The Value of Diversification, Managerial Ability and Corporate Governance: Evidence from Malaysian Firms

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Chyn-Hwa Lee
Swee-Sim Foong


Manuscript type: Research paper
Research aims: This paper examines the moderating effect of managerial ability on the relationship between diversification and firm value.
Design/Methodology/Approach: The analysis is based on all KLSE-listed firms across nine sectors over the period of 2009 to 2017 using panel regression.
Research findings: High-ability managers increase Tobin’s q. Managerial ability changes the diversification-firm value relationship from negative to significantly positive. Managerial ability, in terms of governance mechanism, CEO age, and education background, has a positive moderating effect on the value outcome of diversification.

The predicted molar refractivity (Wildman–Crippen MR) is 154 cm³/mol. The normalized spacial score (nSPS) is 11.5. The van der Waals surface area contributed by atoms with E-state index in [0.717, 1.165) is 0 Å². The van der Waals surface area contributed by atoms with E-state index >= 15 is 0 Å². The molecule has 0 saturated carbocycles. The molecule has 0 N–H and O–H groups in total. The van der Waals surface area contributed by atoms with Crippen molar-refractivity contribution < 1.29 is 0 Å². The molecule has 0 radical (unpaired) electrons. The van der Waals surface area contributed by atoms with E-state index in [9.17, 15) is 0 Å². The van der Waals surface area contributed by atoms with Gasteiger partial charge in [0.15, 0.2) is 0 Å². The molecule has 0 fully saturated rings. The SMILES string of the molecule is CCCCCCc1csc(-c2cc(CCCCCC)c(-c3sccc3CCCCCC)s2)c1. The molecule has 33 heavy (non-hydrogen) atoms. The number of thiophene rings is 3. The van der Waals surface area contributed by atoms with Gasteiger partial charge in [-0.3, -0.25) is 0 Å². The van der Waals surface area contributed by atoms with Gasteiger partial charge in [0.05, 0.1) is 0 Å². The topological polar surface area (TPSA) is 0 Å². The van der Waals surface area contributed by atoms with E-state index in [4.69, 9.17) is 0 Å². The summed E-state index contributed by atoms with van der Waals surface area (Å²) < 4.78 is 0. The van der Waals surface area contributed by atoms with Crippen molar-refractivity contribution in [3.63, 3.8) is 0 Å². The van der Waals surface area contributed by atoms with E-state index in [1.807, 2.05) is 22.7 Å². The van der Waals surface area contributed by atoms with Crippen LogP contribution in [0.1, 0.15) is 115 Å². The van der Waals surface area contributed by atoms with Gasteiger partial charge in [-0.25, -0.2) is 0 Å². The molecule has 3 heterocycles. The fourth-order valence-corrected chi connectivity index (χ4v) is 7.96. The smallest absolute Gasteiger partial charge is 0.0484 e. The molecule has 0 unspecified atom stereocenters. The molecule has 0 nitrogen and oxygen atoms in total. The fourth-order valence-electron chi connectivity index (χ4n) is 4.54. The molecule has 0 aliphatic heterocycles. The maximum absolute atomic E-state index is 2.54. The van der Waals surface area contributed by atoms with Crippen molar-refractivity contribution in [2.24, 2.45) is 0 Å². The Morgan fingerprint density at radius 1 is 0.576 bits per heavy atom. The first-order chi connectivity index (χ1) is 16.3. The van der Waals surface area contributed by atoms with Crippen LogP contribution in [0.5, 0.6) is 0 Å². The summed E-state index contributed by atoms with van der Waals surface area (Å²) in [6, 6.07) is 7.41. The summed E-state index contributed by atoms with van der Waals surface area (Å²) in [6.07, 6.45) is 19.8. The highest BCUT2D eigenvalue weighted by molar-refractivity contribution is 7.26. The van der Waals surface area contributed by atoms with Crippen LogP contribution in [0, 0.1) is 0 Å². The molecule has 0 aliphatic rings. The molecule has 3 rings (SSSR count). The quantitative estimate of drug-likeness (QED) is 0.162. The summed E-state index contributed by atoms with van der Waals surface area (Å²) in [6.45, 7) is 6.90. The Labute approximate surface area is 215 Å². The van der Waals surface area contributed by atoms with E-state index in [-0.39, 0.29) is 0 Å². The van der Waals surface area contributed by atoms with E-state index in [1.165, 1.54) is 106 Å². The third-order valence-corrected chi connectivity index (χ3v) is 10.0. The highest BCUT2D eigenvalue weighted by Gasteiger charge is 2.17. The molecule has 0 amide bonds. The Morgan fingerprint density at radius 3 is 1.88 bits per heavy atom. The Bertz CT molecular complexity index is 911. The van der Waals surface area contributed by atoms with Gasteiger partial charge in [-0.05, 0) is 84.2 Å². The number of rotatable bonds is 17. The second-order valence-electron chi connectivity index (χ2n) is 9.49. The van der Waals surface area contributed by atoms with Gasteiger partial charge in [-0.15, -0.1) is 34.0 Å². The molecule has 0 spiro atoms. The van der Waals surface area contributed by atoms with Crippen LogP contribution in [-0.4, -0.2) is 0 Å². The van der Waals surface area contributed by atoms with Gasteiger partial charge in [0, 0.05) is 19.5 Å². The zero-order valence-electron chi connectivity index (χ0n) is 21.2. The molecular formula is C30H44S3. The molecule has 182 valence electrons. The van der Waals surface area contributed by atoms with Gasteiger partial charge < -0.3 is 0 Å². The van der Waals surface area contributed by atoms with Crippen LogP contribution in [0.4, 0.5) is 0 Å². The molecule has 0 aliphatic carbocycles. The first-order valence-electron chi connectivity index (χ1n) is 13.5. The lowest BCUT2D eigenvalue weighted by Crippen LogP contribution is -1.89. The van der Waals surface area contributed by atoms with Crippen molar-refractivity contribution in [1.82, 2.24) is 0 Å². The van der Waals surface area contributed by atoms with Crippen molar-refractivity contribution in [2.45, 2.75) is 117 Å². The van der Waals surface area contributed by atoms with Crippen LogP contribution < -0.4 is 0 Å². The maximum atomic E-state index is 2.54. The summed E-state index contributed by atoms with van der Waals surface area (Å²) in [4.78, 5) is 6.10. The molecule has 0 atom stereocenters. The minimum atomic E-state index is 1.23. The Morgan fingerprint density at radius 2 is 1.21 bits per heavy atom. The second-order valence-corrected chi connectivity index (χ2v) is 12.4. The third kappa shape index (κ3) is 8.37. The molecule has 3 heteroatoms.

Theoretical contribution/Originality: This study is one of the first to link resource-based perspective and outcome of diversification, and find a moderating relationship between diversification and firm value. It contributes to resource-based theory, highlighting that accumulated human capital is a valuable strategic resource for a firm. The results also contribute to the corporate governance literature and provide support for upper echelons theory.
Practitioner/Policy implication: The findings are valuable to diversified firms in understanding the effect of managerial ability on the outcome of diversification. Diversified firms that hire older CEOs with better education, practise separate leadership structures, and have a mostly independent board are more likely to benefit from diversification.
Research limitation/Implications: This study uses only one proxy for managerial ability. Second, firms are grouped by industry to compare efficiency. However, firms in the same industry can have quite varied inputs and outputs depending on their asset and operation mix.


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